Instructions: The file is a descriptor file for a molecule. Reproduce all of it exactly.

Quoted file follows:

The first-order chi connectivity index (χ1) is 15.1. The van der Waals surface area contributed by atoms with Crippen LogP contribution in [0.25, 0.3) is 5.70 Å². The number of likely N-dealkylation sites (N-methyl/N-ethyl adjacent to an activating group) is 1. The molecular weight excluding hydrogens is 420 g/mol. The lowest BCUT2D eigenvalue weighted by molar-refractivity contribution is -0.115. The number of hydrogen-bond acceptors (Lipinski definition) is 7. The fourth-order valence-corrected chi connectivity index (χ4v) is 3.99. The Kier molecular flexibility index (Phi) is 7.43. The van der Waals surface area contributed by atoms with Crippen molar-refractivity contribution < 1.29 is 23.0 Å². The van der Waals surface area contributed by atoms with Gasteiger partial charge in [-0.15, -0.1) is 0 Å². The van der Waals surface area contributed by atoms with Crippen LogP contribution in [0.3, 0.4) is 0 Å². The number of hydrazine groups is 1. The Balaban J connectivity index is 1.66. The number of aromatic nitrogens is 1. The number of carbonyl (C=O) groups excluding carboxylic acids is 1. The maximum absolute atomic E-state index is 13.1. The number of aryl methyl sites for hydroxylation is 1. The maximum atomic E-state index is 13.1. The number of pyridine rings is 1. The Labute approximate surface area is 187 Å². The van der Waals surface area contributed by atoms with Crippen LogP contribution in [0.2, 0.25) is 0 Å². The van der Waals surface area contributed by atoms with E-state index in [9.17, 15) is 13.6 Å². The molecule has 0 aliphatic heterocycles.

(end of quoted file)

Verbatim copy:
The first-order chi connectivity index (χ1) is 15.1. The van der Waals surface area contributed by atoms with Crippen LogP contribution in [0.25, 0.3) is 5.70 Å². The number of likely N-dealkylation sites (N-methyl/N-ethyl adjacent to an activating group) is 1. The molecular weight excluding hydrogens is 420 g/mol. The lowest BCUT2D eigenvalue weighted by molar-refractivity contribution is -0.115. The number of hydrogen-bond acceptors (Lipinski definition) is 7. The fourth-order valence-corrected chi connectivity index (χ4v) is 3.99. The Kier molecular flexibility index (Phi) is 7.43. The van der Waals surface area contributed by atoms with Crippen molar-refractivity contribution < 1.29 is 23.0 Å². The van der Waals surface area contributed by atoms with Gasteiger partial charge in [-0.15, -0.1) is 0 Å². The van der Waals surface area contributed by atoms with Crippen LogP contribution in [0.3, 0.4) is 0 Å². The number of hydrazine groups is 1. The Balaban J connectivity index is 1.66. The number of aromatic nitrogens is 1. The number of carbonyl (C=O) groups excluding carboxylic acids is 1. The maximum absolute atomic E-state index is 13.1. The number of aryl methyl sites for hydroxylation is 1. The maximum atomic E-state index is 13.1. The number of pyridine rings is 1. The Labute approximate surface area is 187 Å². The van der Waals surface area contributed by atoms with Crippen LogP contribution in [0.2, 0.25) is 0 Å². The van der Waals surface area contributed by atoms with E-state index in [9.17, 15) is 13.6 Å². The molecule has 0 aliphatic heterocycles.